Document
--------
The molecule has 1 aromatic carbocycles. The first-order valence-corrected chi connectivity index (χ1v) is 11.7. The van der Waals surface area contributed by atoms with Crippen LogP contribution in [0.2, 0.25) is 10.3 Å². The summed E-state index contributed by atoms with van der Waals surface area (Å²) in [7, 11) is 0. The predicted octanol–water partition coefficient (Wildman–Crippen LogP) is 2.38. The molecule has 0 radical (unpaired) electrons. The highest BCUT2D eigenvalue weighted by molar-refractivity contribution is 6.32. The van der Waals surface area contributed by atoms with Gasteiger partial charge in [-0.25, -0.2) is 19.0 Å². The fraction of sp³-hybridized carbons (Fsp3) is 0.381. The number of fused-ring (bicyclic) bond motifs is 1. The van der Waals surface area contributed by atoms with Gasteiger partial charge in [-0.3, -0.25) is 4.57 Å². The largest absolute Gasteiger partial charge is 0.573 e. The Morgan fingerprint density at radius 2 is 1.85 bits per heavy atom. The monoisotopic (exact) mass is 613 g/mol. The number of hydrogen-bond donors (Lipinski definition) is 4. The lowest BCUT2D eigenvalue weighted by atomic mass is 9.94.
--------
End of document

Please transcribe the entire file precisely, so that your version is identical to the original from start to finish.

The molecule has 1 aromatic carbocycles. The first-order valence-corrected chi connectivity index (χ1v) is 11.7. The van der Waals surface area contributed by atoms with Crippen LogP contribution in [0.2, 0.25) is 10.3 Å². The summed E-state index contributed by atoms with van der Waals surface area (Å²) in [7, 11) is 0. The predicted octanol–water partition coefficient (Wildman–Crippen LogP) is 2.38. The molecule has 0 radical (unpaired) electrons. The highest BCUT2D eigenvalue weighted by molar-refractivity contribution is 6.32. The van der Waals surface area contributed by atoms with Gasteiger partial charge in [-0.25, -0.2) is 19.0 Å². The fraction of sp³-hybridized carbons (Fsp3) is 0.381. The number of fused-ring (bicyclic) bond motifs is 1. The van der Waals surface area contributed by atoms with Gasteiger partial charge in [-0.3, -0.25) is 4.57 Å². The largest absolute Gasteiger partial charge is 0.573 e. The Morgan fingerprint density at radius 2 is 1.85 bits per heavy atom. The monoisotopic (exact) mass is 613 g/mol. The number of hydrogen-bond donors (Lipinski definition) is 4. The lowest BCUT2D eigenvalue weighted by atomic mass is 9.94.